All this is, in a sense, a build-up to Meryl Streep’s star persona but more importantly to the woman whose name, perhaps above all others, is associated with this tide of history. In one of the film’s obvious set-piece highlights, Streep, as Pankhurst, appears on a balcony to address the crowd of women below. As police move threateningly towards the scene, she memorably tells the listeners, “We don’t want to be law-breakers, we want to be law-makers. Never surrender!” These words, almost identical to those spoken by Siân Phillips in the same role in Shoulder to Shoulder, carry the weight of history with them. Streep, as immaculately English as she was when she played Margaret Thatcher in The Iron Lady (2011), does a great star turn, and it is difficult to think of an English actress who would have done it with more effortless authority. This is just one remarkable scene, however, and the real burden of the film is carried by Mulligan, supported by Anne-Marie Duff, Romola Garai, Natalie Press and Helena Bonham Carter as fellow foot soldiers in the cause and, on the male side, by Whishaw and Brendan Gleeson as a humane, somewhat blinkered police inspector.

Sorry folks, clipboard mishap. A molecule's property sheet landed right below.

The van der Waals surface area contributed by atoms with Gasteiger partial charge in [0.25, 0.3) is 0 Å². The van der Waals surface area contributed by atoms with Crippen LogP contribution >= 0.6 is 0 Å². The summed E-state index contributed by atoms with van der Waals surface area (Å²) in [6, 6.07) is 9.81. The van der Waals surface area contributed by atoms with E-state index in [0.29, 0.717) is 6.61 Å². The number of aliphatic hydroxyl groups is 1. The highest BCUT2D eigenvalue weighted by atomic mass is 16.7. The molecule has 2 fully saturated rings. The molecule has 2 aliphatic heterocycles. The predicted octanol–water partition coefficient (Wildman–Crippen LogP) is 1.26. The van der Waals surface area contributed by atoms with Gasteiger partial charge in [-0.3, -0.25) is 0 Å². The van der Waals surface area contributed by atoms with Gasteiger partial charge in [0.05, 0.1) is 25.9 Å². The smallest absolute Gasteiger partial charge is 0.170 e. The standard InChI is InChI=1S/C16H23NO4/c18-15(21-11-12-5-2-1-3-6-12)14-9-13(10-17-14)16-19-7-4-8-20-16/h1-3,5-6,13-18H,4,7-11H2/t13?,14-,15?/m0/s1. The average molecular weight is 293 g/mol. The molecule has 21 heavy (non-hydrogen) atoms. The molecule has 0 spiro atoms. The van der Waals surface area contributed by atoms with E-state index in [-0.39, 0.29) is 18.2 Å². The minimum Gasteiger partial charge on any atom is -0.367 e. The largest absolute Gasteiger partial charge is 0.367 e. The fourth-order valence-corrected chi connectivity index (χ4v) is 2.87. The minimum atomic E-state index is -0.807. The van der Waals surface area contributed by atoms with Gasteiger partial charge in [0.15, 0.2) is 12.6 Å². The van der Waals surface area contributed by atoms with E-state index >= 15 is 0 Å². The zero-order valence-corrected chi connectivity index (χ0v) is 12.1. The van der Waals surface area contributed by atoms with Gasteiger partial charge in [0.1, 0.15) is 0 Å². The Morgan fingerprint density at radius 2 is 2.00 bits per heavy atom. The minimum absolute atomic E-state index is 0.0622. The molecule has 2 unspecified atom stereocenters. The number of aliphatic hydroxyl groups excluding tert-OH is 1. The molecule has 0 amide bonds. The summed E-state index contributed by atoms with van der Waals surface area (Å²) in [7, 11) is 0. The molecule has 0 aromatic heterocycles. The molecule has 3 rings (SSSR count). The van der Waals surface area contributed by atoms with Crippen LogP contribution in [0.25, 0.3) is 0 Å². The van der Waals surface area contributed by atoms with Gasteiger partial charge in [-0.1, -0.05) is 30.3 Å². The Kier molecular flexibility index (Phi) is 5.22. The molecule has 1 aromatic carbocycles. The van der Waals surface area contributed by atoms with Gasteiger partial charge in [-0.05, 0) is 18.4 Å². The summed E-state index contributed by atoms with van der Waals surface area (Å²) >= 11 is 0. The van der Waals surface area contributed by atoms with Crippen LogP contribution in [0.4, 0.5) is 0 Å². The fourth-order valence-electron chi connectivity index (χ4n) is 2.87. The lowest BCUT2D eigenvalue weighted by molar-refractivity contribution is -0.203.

But the credit belongs above all to director Sarah Gavron and her screenwriter Abi Morgan. Their film does justice to what was an appalling injustice and to the women who fought to remedy it – and they are a likely pair of collaborators for the enterprise. Remember Gavron’s feature debut, Brick Lane (2007), with its poignant account of a young Indian woman in London tempted by a love outside her marriage to a kind, older man? It was a film made with unsentimental sympathy and a sharp perception of what goes on in relationships, both of which qualities she brings to bear on the new film. And Abi Morgan’s writing credits include not only Brick Lane, but also The Iron Lady, in which she managed to be both fair and sympathetic to Thatcher, and Shame, which starred Carey Mulligan, the central figure in Suffragette. These three have now worked together to make a film that is both an absorbing entertainment and one that gives rise to serious thought.
Without ever descending into mere didacticism, a persuasive case is made. It is all the more persuasive for daring (as indeed did Shoulder to Shoulder) to imply that aspects of the suffragette action, such as stone-throwing, might have alienated some of the activists’ potential supporters. We are often reminded, and rightly so, of other crucial twentieth-century tragedies and matters of social and political importance, and that makes Suffragette seem doubly overdue. Suffragette reminds us of what those women stood for and what they sacrificed – and what they achieved. As novelist Sarah Crompton has written, “Each generation takes a view of the suffragettes that suits its needs. The story is both of its time and timeless, a history that mustn’t be forgotten and whose sharp lessons will always be relearned.” Stories, on page or screen, that tell of heroic struggle for justice can’t be told too often, and Suffragette fulfils this function with clarity and passion. •